Women’s Eye Health

Women’s Eye Health

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Written by Optometrist Megan Lafferty, contact us to book an appointment with Megan.

April is Women’s Eye Health and Safety Month. A time to shed light on a crucial yet often overlooked aspect of women’s well-being. While vision issues are not only unique to women and eye health care might not always be at the forefront of health discussions, the significance of visual impairment cannot be overstated and awareness around this topic is important. This April, let’s delve into women’s eye health and explore ways to safeguard vision throughout the year.
Women do face distinctive challenges concerning eye health. Research suggests that hormonal fluctuations during various stages of life, such as puberty, pregnancy and menopause can have significant impact on vision.1 The specific hormones involved are oestrogen, progesterone and androgens which affect several areas and key functions of the eye. In fact, there are several eye conditions that have been found to disproportionately affect women more than men. These include:
  • Dry Eye Disease (DED): A common eye condition which results in varying levels of discomfort on the ocular surface. It is 2-4 times more prevalent in women than men, especially during hormonal changes and as women age. Dry eye can lead to further ocular complications such as conjunctivitis and corneal ulceration if untreated.
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  • Cataracts: A condition which results in clouding of the eyes’ naturally clear lens causing progressively blurred vision. Cataract often requires eye surgery if the vision becomes very poor. Women of a certain age are more likely to develop cataracts than males of equivalent age. This is thought to be associated with the decline in levels of oestrogen after menopause.
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  • Glaucoma: A group of progressive eye conditions affecting the eye’s nerve which causes permanent loss of vision. Glaucoma is usually caused by increased levels of pressure inside the eye which requires treatment by an eye doctor to control. It is estimated there are a greater number of women with glaucoma than men and that women are more likely to develop severe cases which have a greater risk of leading to severe visual impairment or blindness.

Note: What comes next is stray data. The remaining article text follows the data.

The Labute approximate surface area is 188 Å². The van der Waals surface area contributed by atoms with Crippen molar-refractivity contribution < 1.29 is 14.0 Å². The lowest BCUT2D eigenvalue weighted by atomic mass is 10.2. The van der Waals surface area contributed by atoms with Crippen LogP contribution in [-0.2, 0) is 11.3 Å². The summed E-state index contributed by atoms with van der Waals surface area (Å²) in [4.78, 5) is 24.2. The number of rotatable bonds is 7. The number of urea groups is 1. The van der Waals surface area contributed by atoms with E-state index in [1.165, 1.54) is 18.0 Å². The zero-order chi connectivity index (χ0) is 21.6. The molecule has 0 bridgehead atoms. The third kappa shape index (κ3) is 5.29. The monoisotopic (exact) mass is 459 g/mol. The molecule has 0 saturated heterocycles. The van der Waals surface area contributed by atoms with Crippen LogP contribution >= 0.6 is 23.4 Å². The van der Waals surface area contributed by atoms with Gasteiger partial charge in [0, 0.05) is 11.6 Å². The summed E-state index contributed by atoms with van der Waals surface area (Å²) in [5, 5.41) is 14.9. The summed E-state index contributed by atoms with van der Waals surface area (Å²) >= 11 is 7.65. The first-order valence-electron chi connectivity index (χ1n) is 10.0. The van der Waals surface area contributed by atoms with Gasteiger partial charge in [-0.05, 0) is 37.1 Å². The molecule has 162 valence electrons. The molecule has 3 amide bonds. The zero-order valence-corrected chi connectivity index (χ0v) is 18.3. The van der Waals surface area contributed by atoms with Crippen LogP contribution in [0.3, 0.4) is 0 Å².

Click here to find out more about glaucoma
  • Age-Related Macular Degeneration (AMD): An eye condition that affects us as we age. Due to women having a higher life expectancy than men this has been linked to a higher incidence of AMD in elderly women. However, other risk factors such as smoking have a much stronger correlation than gender and being female is not determined as an official risk factor.
    Click here to find out more about macular degeneration
  • Autoimmune disorders which affect the eye: Conditions such as Rheumatoid Arthritis, Lupus, Thyroid Disease and Multiple Sclerosis can cause significant damage to different parts of the body including the eye, potentially resulting in permanent vision impairment. Women are more likely to develop these autoimmune conditions than men.

Tips To Protect Your Vision

Fortunately, there are some steps we can take to maintain good eye health and prevent vision loss. Here are some tips everyone can follow:
  • Regular Eye Exams: Prioritising your eye health by scheduling regular comprehensive eye exams with your eye care professional can help detect eye conditions early so that treatment can begin as soon as possible to minimise damage.
  • Healthy Lifestyle: Regular exercise and maintaining a balanced diet rich in fruits, vegetables, and omega-3 fatty acids can help preserve not only eye health but overall health & well being.
  • UV Protection: Wear sunglasses to block ultraviolet (UV) radiation from the eyes, which can increase risk of some eye conditions.
  • Avoid smoking: This is one of the main risk factors for some eye conditions, particularly for cataracts and AMD, so smoking should be avoided at all costs not only for your eye health but your general health.
As we commemorate Women’s Eye Health and Safety Month this April, let’s commit to prioritising our vision and taking proactive steps to maintain eye health. By staying informed, seeking regular eye care, and embracing healthy habits, we can safeguard our vision for years to come. Remember, your eyesight is precious, don’t take it for granted.


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